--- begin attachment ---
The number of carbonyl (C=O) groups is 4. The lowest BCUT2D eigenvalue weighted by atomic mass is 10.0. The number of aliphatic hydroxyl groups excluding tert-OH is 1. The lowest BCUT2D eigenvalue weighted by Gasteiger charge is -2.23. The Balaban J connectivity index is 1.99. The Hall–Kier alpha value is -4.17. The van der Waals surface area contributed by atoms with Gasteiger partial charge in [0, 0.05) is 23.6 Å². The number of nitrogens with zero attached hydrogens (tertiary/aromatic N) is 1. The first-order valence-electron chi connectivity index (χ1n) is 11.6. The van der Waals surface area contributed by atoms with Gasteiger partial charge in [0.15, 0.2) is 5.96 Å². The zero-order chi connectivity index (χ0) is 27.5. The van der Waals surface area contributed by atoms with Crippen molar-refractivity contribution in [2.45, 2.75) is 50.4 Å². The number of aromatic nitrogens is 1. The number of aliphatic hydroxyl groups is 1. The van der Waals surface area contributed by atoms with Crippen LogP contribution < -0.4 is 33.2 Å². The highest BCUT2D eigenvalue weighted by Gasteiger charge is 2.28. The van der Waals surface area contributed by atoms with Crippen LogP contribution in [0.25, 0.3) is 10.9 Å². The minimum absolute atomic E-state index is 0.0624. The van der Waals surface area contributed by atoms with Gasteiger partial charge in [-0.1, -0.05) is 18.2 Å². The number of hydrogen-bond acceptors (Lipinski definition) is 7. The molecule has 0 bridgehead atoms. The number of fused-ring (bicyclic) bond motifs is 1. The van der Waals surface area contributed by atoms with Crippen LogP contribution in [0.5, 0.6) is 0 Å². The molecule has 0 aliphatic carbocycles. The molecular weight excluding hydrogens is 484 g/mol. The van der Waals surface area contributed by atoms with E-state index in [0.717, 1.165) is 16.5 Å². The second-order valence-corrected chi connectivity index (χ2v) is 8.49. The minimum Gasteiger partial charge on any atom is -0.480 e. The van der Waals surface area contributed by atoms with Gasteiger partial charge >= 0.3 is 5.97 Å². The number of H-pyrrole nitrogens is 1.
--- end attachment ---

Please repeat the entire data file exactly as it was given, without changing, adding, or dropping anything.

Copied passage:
The number of carbonyl (C=O) groups is 4. The lowest BCUT2D eigenvalue weighted by atomic mass is 10.0. The number of aliphatic hydroxyl groups excluding tert-OH is 1. The lowest BCUT2D eigenvalue weighted by Gasteiger charge is -2.23. The Balaban J connectivity index is 1.99. The Hall–Kier alpha value is -4.17. The van der Waals surface area contributed by atoms with Gasteiger partial charge in [0, 0.05) is 23.6 Å². The number of nitrogens with zero attached hydrogens (tertiary/aromatic N) is 1. The first-order valence-electron chi connectivity index (χ1n) is 11.6. The van der Waals surface area contributed by atoms with Gasteiger partial charge in [0.15, 0.2) is 5.96 Å². The zero-order chi connectivity index (χ0) is 27.5. The van der Waals surface area contributed by atoms with Crippen molar-refractivity contribution in [2.45, 2.75) is 50.4 Å². The number of aromatic nitrogens is 1. The number of aliphatic hydroxyl groups is 1. The van der Waals surface area contributed by atoms with Crippen LogP contribution < -0.4 is 33.2 Å². The highest BCUT2D eigenvalue weighted by Gasteiger charge is 2.28. The van der Waals surface area contributed by atoms with Crippen LogP contribution in [0.25, 0.3) is 10.9 Å². The minimum absolute atomic E-state index is 0.0624. The van der Waals surface area contributed by atoms with Gasteiger partial charge in [-0.1, -0.05) is 18.2 Å². The number of hydrogen-bond acceptors (Lipinski definition) is 7. The molecule has 0 bridgehead atoms. The number of fused-ring (bicyclic) bond motifs is 1. The van der Waals surface area contributed by atoms with Crippen LogP contribution in [0.5, 0.6) is 0 Å². The molecule has 0 aliphatic carbocycles. The molecular weight excluding hydrogens is 484 g/mol. The van der Waals surface area contributed by atoms with E-state index in [0.717, 1.165) is 16.5 Å². The second-order valence-corrected chi connectivity index (χ2v) is 8.49. The minimum Gasteiger partial charge on any atom is -0.480 e. The van der Waals surface area contributed by atoms with Gasteiger partial charge >= 0.3 is 5.97 Å². The number of H-pyrrole nitrogens is 1.